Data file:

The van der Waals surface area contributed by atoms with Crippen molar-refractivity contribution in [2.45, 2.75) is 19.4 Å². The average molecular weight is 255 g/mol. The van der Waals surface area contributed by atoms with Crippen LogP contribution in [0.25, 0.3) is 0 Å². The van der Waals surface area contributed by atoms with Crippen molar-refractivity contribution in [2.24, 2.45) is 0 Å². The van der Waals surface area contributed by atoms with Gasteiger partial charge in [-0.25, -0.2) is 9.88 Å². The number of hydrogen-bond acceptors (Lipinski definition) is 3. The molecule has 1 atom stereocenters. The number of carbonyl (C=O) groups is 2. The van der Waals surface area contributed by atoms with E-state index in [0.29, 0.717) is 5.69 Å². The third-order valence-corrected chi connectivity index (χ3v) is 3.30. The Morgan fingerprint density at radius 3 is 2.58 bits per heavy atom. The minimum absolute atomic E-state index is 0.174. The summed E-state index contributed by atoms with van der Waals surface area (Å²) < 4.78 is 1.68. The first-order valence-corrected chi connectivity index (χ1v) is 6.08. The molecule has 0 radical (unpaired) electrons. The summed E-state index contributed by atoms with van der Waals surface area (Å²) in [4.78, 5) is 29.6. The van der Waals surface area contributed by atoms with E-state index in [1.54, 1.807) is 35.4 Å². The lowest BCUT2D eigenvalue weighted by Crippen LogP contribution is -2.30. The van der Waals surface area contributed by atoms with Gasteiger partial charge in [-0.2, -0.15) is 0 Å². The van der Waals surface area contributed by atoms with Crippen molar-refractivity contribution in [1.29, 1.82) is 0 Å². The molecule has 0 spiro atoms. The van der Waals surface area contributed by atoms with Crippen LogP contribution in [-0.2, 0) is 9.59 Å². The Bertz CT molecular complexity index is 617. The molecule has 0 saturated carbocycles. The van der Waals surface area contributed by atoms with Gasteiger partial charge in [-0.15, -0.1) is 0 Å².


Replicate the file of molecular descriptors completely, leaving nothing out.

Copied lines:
The van der Waals surface area contributed by atoms with Crippen molar-refractivity contribution in [2.45, 2.75) is 19.4 Å². The average molecular weight is 255 g/mol. The van der Waals surface area contributed by atoms with Crippen LogP contribution in [0.25, 0.3) is 0 Å². The van der Waals surface area contributed by atoms with Crippen molar-refractivity contribution in [2.24, 2.45) is 0 Å². The van der Waals surface area contributed by atoms with Gasteiger partial charge in [-0.25, -0.2) is 9.88 Å². The number of hydrogen-bond acceptors (Lipinski definition) is 3. The molecule has 1 atom stereocenters. The number of carbonyl (C=O) groups is 2. The van der Waals surface area contributed by atoms with E-state index in [0.29, 0.717) is 5.69 Å². The third-order valence-corrected chi connectivity index (χ3v) is 3.30. The Morgan fingerprint density at radius 3 is 2.58 bits per heavy atom. The minimum absolute atomic E-state index is 0.174. The summed E-state index contributed by atoms with van der Waals surface area (Å²) < 4.78 is 1.68. The first-order valence-corrected chi connectivity index (χ1v) is 6.08. The molecule has 0 radical (unpaired) electrons. The summed E-state index contributed by atoms with van der Waals surface area (Å²) in [4.78, 5) is 29.6. The van der Waals surface area contributed by atoms with E-state index in [1.54, 1.807) is 35.4 Å². The lowest BCUT2D eigenvalue weighted by Crippen LogP contribution is -2.30. The van der Waals surface area contributed by atoms with Gasteiger partial charge in [-0.2, -0.15) is 0 Å². The van der Waals surface area contributed by atoms with Crippen molar-refractivity contribution in [1.29, 1.82) is 0 Å². The molecule has 0 spiro atoms. The van der Waals surface area contributed by atoms with Crippen LogP contribution in [-0.2, 0) is 9.59 Å². The Bertz CT molecular complexity index is 617. The molecule has 0 saturated carbocycles. The van der Waals surface area contributed by atoms with Gasteiger partial charge in [-0.15, -0.1) is 0 Å².